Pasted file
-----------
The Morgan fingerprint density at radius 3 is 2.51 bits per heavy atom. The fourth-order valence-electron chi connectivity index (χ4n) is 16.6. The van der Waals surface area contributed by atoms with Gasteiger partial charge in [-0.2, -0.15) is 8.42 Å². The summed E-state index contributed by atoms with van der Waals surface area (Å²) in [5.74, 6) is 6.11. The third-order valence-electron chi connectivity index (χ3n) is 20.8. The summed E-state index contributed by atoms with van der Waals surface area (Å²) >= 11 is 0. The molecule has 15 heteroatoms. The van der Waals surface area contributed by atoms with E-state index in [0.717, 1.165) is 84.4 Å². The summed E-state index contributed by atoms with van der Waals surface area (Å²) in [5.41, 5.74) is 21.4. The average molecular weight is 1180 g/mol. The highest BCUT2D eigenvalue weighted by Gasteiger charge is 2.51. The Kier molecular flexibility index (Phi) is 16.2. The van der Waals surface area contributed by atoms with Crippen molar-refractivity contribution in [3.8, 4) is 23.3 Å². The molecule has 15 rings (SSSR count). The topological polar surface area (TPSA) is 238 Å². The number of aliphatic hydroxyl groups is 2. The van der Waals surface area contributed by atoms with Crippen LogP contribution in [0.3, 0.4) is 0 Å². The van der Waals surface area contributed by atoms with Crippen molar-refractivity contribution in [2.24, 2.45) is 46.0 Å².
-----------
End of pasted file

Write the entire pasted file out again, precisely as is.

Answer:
The Morgan fingerprint density at radius 3 is 2.51 bits per heavy atom. The fourth-order valence-electron chi connectivity index (χ4n) is 16.6. The van der Waals surface area contributed by atoms with Gasteiger partial charge in [-0.2, -0.15) is 8.42 Å². The summed E-state index contributed by atoms with van der Waals surface area (Å²) in [5.74, 6) is 6.11. The third-order valence-electron chi connectivity index (χ3n) is 20.8. The summed E-state index contributed by atoms with van der Waals surface area (Å²) >= 11 is 0. The molecule has 15 heteroatoms. The van der Waals surface area contributed by atoms with E-state index in [0.717, 1.165) is 84.4 Å². The summed E-state index contributed by atoms with van der Waals surface area (Å²) in [5.41, 5.74) is 21.4. The average molecular weight is 1180 g/mol. The highest BCUT2D eigenvalue weighted by Gasteiger charge is 2.51. The Kier molecular flexibility index (Phi) is 16.2. The van der Waals surface area contributed by atoms with Crippen molar-refractivity contribution in [3.8, 4) is 23.3 Å². The molecule has 15 rings (SSSR count). The topological polar surface area (TPSA) is 238 Å². The number of aliphatic hydroxyl groups is 2. The van der Waals surface area contributed by atoms with Crippen LogP contribution in [0.3, 0.4) is 0 Å². The van der Waals surface area contributed by atoms with Crippen molar-refractivity contribution in [2.24, 2.45) is 46.0 Å².